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Making Bowls From a 1" X 6":

Article by Rick Orr
Front Range Woodturners
January 8, 2008

List of Materials:

1 - 28" Long 1" X 6" Finished Lumber If rough lumber, you will need access to jointer, planer and/or thickness sander.
Supplies / Tools:

Face plate w/ plywood disc / sandpaper
Face plate w/ waste block
50 mm Scroll Chuck
Revolving Center
Sandpaper - sheet 180 grit
Flat MDF Piece - 9" X 12"
Wax Paper
Glue Press
Sam Maloof Poly Oil
Cushion Material (Drawer Liner)
Band saw w/ ability to tilt 45 degrees
1/2" Bowl Gouge
3/8" Bowl Gouge
3/8" Spindle Gouge
1/8" Parting Tool
50/50 Mixture of Lacquer Sanding Sealer and Lacquer Thinner
Table Saw (Jointer, Planer, Thickness Sander)
Passive Sander (Sanding Solution)
Various grades of sanding discs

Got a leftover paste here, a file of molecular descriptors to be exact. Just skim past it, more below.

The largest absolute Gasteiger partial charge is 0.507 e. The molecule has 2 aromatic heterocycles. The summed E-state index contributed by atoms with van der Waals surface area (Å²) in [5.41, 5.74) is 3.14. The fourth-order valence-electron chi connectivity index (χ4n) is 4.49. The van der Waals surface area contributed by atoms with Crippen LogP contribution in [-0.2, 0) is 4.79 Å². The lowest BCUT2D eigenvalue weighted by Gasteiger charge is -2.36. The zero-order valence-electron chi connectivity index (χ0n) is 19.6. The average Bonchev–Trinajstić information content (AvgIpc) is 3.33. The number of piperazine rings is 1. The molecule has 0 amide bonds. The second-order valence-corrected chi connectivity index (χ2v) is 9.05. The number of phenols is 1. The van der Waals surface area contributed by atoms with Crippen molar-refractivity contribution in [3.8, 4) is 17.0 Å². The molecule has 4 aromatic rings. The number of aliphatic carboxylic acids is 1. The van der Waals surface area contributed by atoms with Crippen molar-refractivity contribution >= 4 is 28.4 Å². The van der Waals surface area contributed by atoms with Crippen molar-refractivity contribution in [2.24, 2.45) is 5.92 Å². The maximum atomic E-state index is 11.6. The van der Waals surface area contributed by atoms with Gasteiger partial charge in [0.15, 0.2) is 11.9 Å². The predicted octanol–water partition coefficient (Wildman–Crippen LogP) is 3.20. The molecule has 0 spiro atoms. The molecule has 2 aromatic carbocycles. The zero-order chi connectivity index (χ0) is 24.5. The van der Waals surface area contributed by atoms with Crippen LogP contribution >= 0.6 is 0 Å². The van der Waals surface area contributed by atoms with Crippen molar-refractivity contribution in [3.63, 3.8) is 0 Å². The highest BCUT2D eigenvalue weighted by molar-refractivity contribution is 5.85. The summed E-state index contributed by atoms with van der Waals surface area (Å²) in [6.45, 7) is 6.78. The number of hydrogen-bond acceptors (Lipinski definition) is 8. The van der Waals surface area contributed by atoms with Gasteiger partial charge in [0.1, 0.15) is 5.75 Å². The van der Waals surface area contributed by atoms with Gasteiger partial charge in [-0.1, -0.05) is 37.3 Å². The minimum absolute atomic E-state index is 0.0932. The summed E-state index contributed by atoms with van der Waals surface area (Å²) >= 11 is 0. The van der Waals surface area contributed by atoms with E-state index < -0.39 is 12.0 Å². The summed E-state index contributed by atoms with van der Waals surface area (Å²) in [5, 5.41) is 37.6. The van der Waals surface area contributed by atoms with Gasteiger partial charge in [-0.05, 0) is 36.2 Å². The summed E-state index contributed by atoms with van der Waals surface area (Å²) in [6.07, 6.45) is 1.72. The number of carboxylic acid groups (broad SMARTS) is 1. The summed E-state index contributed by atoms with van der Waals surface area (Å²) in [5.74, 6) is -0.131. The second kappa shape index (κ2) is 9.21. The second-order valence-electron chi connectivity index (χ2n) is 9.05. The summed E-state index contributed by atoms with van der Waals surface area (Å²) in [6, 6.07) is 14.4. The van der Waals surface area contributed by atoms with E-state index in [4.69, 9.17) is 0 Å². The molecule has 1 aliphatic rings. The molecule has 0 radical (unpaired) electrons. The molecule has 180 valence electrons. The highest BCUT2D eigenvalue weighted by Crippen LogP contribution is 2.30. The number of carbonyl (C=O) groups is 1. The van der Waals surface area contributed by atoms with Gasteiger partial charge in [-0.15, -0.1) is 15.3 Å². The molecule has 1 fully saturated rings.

Titebond Original Glue
Paper Towels
Optional: Vacuum System
Safety Considerations:

  • Use Face Shield

  • Let glue dry 24 hours prior
    to turning

  • Be aware of dust issues

  • Lathe speed

  • Be aware of very sharp edges
    on blank when first turning

  • Background noise to a minimum
    Listen to your lathe/bowl
Basic Instructions and Outline:

  1. Select lumber to be used. If a person does not have the ability to finish rough stock lumber, then be sure to select finished lumber that is flat.

  2. Cut 28" 1" X 6" lumber into two equal lengths.

  3. Square (jointer or table saw) one long side of each of the two lengths.>

  4. Clamp material with finished sides together.

  5. Lay out outside maximum diameter of bowl on clamped material with compass. Be sure to leave heavy, visible lines for ease of viewing when cutting on band saw.

  6. Continue to make smaller concentric rings with compass. Make each ring smaller in radius by the same amount as the thickness of the board. Mark ring orientation for future reference.

  7. Remove Clamps. Cut out rings on band saw with base tilted at 45 degrees.

  8. Sand feathers off of rings to insure clean, small glue joints.>

  9. Glue each ring together. Glue on both surfaces of each joint. Press and hold together on flat surface covered with wax paper. Hold for approximately 3 minutes. Set aside for 24 hours drying time.